One seeming problem with the third rail system would be the loss of power that a train would experience when it crosses switches or otherwise loses contact with the third rail. However, this problem is easily rectified. The CTA solves this problem by having a battery system in each car. Thus, as the train passes across the gap between two parts of the third rail, the battery takes over, keeping the lights on. The only noticeable change for passengers inside the train is the fact that the blowers for the heating or air conditioning switch off temporarily. It is only if a train is stopped over a gap in the third rail, or if, on a curve, the train loses contact with the rail for an extended period of time, that the lights will shut off.
Here in Chicago, there are tools called "stingers" to help trains stranded in just these types of situations. The stingers are basically live wires with insulated handles that can be touched to the contact shoe on the train to give it a momentary burst of power, enough to get the train back onto the third rail. Stingers are seen at common lost-power points, such as switches, sharp curves, and level crossings.
Another complaint about third rails is the danger of electrocution involved in using them. However, this is not as much of a problem as many may think. First off, transit systems put a lot of work into keeping people off of the tracks, regardless of whether or not a third rail is used. Anyone who does manage to make it on to the tracks also puts himself at risk of being hit by a fast-moving train. Secondly, on elevated train lines, it is very hard to electrocute yourself on the third rail. This is because the rail sits on glass insulators, and the tracks themselves sit on wooden ties. Thus, someone touching the third rail doesn't get electrocuted because she isn't grounded. However, if someone touches both the third rail and one of the remaining two rails, closing the circuit, or manages to ground himself, then he will be electrocuted.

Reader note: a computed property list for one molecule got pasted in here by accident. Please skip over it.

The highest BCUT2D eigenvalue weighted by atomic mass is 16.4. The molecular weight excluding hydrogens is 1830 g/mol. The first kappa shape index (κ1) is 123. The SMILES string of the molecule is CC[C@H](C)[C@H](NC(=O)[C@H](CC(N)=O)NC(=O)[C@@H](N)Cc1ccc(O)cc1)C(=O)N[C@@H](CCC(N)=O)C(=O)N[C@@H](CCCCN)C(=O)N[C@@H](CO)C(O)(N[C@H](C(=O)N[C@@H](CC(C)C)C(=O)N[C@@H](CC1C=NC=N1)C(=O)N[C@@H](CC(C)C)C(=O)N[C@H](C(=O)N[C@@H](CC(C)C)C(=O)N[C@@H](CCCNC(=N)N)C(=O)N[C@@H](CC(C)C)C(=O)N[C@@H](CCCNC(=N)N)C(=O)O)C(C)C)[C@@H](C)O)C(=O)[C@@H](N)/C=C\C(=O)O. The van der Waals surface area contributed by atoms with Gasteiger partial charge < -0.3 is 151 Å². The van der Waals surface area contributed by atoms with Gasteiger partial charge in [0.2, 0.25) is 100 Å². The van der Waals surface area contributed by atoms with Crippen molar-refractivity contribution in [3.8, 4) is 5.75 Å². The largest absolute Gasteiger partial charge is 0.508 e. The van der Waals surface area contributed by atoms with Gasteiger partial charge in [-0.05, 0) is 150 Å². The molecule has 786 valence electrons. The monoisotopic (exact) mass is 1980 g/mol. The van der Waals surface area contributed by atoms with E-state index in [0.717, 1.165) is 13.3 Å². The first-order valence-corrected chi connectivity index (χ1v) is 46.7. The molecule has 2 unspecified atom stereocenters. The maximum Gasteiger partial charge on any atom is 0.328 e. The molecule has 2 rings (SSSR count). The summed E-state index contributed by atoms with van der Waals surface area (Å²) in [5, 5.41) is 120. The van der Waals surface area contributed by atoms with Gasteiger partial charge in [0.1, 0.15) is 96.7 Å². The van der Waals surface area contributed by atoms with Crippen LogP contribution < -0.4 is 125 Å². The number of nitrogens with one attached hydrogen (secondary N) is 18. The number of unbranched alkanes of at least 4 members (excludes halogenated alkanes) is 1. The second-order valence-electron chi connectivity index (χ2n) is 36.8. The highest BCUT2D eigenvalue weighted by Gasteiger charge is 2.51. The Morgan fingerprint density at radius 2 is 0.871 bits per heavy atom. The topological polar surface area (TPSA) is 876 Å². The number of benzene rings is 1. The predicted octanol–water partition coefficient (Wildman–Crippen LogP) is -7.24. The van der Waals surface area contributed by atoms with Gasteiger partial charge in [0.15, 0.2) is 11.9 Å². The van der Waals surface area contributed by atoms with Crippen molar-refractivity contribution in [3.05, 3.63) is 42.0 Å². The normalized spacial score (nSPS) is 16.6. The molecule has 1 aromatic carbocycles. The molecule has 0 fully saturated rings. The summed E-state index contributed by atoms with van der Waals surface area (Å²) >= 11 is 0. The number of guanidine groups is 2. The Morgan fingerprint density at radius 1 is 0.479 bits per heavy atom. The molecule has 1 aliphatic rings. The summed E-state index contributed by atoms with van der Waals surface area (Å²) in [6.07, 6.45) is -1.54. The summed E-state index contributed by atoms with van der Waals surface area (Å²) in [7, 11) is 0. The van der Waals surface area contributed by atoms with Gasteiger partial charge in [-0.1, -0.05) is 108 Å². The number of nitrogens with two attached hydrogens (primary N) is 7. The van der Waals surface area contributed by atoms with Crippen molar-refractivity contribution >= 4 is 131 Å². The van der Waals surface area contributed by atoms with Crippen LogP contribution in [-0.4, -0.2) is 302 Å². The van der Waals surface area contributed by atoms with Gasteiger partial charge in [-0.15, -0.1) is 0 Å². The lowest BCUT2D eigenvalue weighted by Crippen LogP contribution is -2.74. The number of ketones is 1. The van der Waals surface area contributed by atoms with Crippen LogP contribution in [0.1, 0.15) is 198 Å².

Rain can also help to close a circuit in a third rail system. Normally, the ceramic insulators and wooden ties are enough so there is no danger of the system shorting out in any way. However, the constant rubbing of contact shoes and wheels on the rails causes small bits of rust to come off. Some of this dust settles on the glass insulators and wooden ties, and eventually these get coated with a light layer of grime and rust. This isn't a problem normally, as the rust-grime combination is a poor conductor, but when it rains, the water is enough to cause a circuit to form from the third rail, through the rusty grime on the insulators and cross ties, and down the metal superstructure to the ground, or in the case of grade level tracks, through the grime directly to the ground. The result is a very low-grade short across the entire line. Thus, it isn't uncommon to see CTA workers standing or sitting on the third rail when it's dry (on the elevated tracks only, of course), but as soon as the first drops of rain fall, the workers rush off of the tracks.